For a Server running Apache, PHP, SQL, often mis-termed LAMP (Linux Apache MySQL PHP) but really means any OS, Web Server, SQL, Script language.

Recommended OS: FreeBSD

Commerical Appliance

If you work for a company and you need a commercial appliance. Stay away from the dangers of the GPL, just don’t go there.

Recommended OS: FreeBSD

Open Source Desktop

For a quick desktop for a home user that has PC hardware but doesn’t have a license for Windows and doesn’t want to buy one.

Recommended OS: Ubuntu

Note: Sorry PC-BSD friends. Keep working on it.

Commerical Desktop for Employees

If you want a good commercial desktop, you should go with one of the following depending on certain factors, the primary being that some software you may need to use only runs on these two platforms.

Recommended OS: Windows 7 or OS X

However, Ubuntu, Red Hat, SUSE, Fedora, PC-BSD, are all very usable replacements depending on the situation.

Point of Sale (POS) Device

If you need to have to have a POS device for handling sales.

Recommended OS: Depends on needs

Share your thoughts

Hey, please comment.  No flame wars though.  I repeat, this is not a FreeBSD versus Linux post, but a FreeBSD or Linux post, with just some information from my experience. I appreciate all technology and any rude comments will be deleted.  However, feel free to challenge and provide facts, demand facts, etc…

6 Comments

  1. Excellent blog here! Also your website loads up fast!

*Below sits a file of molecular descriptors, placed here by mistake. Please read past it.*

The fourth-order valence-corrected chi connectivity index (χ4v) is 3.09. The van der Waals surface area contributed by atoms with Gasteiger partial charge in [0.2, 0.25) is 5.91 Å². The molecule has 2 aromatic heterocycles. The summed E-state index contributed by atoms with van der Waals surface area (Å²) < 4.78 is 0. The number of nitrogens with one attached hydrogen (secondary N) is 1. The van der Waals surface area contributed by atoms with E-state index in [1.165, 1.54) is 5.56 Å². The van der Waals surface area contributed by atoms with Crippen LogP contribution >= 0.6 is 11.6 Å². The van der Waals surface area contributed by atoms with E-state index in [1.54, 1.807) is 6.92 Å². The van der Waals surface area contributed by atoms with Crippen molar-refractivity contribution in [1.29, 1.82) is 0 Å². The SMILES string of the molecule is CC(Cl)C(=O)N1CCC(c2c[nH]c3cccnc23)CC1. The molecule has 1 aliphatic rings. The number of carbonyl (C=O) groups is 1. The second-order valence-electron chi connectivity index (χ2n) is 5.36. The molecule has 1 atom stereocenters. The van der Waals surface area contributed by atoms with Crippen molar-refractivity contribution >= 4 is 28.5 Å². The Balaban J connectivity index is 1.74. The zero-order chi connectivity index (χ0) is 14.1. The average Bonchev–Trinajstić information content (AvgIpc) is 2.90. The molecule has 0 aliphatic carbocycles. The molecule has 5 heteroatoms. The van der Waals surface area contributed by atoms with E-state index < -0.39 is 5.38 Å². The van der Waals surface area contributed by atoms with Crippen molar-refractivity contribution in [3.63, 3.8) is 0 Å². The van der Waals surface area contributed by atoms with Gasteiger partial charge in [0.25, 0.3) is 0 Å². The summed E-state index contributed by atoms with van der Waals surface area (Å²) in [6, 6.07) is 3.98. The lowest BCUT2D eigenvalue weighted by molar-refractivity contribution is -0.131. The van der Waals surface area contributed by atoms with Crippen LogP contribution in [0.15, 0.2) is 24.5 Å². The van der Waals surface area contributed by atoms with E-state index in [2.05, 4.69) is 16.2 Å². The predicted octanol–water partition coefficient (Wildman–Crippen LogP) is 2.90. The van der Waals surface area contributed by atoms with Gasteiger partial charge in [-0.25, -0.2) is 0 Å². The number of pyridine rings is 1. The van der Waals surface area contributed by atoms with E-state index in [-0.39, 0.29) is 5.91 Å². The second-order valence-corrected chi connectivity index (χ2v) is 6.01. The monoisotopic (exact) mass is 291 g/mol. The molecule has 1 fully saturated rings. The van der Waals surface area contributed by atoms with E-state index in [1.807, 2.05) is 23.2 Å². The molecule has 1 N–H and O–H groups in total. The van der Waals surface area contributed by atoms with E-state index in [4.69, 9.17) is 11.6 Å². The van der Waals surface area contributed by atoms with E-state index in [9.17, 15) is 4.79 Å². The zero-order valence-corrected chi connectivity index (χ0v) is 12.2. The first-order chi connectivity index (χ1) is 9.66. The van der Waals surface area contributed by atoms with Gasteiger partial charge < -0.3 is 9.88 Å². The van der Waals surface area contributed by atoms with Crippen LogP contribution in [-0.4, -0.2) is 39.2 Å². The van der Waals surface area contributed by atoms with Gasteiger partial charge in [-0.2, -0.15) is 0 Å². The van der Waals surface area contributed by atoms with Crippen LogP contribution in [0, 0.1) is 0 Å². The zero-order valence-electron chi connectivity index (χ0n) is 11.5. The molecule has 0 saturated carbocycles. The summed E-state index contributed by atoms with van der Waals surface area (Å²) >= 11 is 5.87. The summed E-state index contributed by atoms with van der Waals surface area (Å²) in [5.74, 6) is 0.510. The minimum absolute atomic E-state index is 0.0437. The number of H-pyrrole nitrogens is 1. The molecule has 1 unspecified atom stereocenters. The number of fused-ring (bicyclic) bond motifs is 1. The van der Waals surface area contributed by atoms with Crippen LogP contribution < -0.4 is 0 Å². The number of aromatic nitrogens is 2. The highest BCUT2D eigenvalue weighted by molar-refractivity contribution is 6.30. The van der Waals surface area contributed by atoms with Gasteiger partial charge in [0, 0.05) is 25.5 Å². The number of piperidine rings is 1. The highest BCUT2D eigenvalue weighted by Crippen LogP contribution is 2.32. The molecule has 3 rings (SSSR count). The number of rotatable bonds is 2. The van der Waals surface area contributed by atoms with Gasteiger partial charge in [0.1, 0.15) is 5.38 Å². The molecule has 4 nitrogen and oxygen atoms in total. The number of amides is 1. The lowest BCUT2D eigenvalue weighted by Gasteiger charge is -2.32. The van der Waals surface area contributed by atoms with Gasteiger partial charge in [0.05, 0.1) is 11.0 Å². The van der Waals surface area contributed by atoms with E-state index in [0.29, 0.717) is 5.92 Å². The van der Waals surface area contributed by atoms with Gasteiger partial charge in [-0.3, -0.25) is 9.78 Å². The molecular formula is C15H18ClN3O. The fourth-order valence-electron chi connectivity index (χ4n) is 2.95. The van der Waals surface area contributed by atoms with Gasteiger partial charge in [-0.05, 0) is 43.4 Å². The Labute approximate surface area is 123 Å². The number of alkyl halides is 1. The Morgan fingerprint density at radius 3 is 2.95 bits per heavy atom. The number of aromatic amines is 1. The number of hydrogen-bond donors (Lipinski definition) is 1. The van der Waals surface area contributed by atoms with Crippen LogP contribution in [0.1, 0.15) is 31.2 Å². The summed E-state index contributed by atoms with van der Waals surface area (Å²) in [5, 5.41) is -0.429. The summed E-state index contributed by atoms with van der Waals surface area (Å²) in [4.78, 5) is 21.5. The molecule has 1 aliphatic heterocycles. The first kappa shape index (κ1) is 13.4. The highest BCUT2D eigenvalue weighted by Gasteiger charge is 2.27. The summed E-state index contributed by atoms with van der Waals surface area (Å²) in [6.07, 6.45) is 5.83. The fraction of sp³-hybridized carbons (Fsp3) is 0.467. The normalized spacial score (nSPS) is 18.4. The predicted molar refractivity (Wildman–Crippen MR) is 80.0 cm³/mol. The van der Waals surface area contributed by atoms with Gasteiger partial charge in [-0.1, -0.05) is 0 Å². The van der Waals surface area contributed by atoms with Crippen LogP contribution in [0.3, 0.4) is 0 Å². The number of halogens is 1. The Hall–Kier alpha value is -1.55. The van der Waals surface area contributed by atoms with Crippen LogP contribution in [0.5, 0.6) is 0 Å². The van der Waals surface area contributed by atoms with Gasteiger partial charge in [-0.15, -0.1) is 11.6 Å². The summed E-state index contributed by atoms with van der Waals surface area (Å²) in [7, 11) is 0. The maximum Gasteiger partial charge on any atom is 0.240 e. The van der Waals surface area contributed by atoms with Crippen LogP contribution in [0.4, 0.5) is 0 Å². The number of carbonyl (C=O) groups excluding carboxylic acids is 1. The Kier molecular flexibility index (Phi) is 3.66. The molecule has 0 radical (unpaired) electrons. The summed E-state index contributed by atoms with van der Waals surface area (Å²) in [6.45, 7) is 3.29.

What host are you using? Can I get your affiliate link to your host?
    I wish my site loaded up as quickly as yours lol

  2. freem says:

    I don't know freeBSD, and I'm using a GNU/linux from something like 5 months (but not just to use an Ubuntu. I'm not truely experienced, but start my installs by a minimal one, so not just a base user)

    I fall on this webpage because I'd see my distrib give choice between the two kernels, and would know differences. Let me say that this page is the more neutral one I see (and is the 4th in my search) other are publicity for freebsd, don't mention defaults against linux and have assertions which are... well, not neutral at all.
    So thanks for this page.

    Now, some comments who could help GNU/Linux future users.
    I agree that a major problem of GNU/Linux is the number of distributions. But there is a website that can really help to choose:
    www[DOT]zegeniestudios[DOT]net/ldc/index[DOT]php

    It can help to solve many defaults that you indicates, like: